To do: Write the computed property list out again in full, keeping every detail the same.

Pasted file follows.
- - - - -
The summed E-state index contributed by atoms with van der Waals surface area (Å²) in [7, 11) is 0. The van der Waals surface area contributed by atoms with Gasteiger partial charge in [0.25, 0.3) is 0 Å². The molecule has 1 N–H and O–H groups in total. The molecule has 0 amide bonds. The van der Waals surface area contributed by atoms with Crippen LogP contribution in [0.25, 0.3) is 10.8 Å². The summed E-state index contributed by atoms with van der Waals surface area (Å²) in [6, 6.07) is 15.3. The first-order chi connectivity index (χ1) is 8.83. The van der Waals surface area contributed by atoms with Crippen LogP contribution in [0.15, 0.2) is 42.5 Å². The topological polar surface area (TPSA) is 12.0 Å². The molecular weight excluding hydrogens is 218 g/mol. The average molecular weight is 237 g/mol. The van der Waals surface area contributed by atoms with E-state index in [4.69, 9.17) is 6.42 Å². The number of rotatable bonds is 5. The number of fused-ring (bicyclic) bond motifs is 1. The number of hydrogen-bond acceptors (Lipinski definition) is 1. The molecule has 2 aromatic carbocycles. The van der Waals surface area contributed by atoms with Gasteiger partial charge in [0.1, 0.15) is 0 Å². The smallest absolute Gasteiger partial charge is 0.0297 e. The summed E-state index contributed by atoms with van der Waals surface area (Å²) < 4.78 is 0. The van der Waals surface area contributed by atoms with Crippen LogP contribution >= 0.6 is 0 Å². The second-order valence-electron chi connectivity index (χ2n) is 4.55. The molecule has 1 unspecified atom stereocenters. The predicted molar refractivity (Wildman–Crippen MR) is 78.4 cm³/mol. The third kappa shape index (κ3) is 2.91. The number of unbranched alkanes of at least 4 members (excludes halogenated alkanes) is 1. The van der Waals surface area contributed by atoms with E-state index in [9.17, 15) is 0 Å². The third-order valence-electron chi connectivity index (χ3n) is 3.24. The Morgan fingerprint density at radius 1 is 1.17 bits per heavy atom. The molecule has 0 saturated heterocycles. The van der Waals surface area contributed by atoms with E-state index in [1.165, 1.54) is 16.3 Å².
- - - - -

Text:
The summed E-state index contributed by atoms with van der Waals surface area (Å²) in [7, 11) is 0. The van der Waals surface area contributed by atoms with Gasteiger partial charge in [0.25, 0.3) is 0 Å². The molecule has 1 N–H and O–H groups in total. The molecule has 0 amide bonds. The van der Waals surface area contributed by atoms with Crippen LogP contribution in [0.25, 0.3) is 10.8 Å². The summed E-state index contributed by atoms with van der Waals surface area (Å²) in [6, 6.07) is 15.3. The first-order chi connectivity index (χ1) is 8.83. The van der Waals surface area contributed by atoms with Crippen LogP contribution in [0.15, 0.2) is 42.5 Å². The topological polar surface area (TPSA) is 12.0 Å². The molecular weight excluding hydrogens is 218 g/mol. The average molecular weight is 237 g/mol. The van der Waals surface area contributed by atoms with E-state index in [4.69, 9.17) is 6.42 Å². The number of rotatable bonds is 5. The number of fused-ring (bicyclic) bond motifs is 1. The number of hydrogen-bond acceptors (Lipinski definition) is 1. The molecule has 2 aromatic carbocycles. The van der Waals surface area contributed by atoms with Gasteiger partial charge in [0.1, 0.15) is 0 Å². The smallest absolute Gasteiger partial charge is 0.0297 e. The summed E-state index contributed by atoms with van der Waals surface area (Å²) < 4.78 is 0. The van der Waals surface area contributed by atoms with Crippen LogP contribution >= 0.6 is 0 Å². The second-order valence-electron chi connectivity index (χ2n) is 4.55. The molecule has 1 unspecified atom stereocenters. The predicted molar refractivity (Wildman–Crippen MR) is 78.4 cm³/mol. The third kappa shape index (κ3) is 2.91. The number of unbranched alkanes of at least 4 members (excludes halogenated alkanes) is 1. The van der Waals surface area contributed by atoms with E-state index in [9.17, 15) is 0 Å². The third-order valence-electron chi connectivity index (χ3n) is 3.24. The Morgan fingerprint density at radius 1 is 1.17 bits per heavy atom. The molecule has 0 saturated heterocycles. The van der Waals surface area contributed by atoms with E-state index in [1.165, 1.54) is 16.3 Å².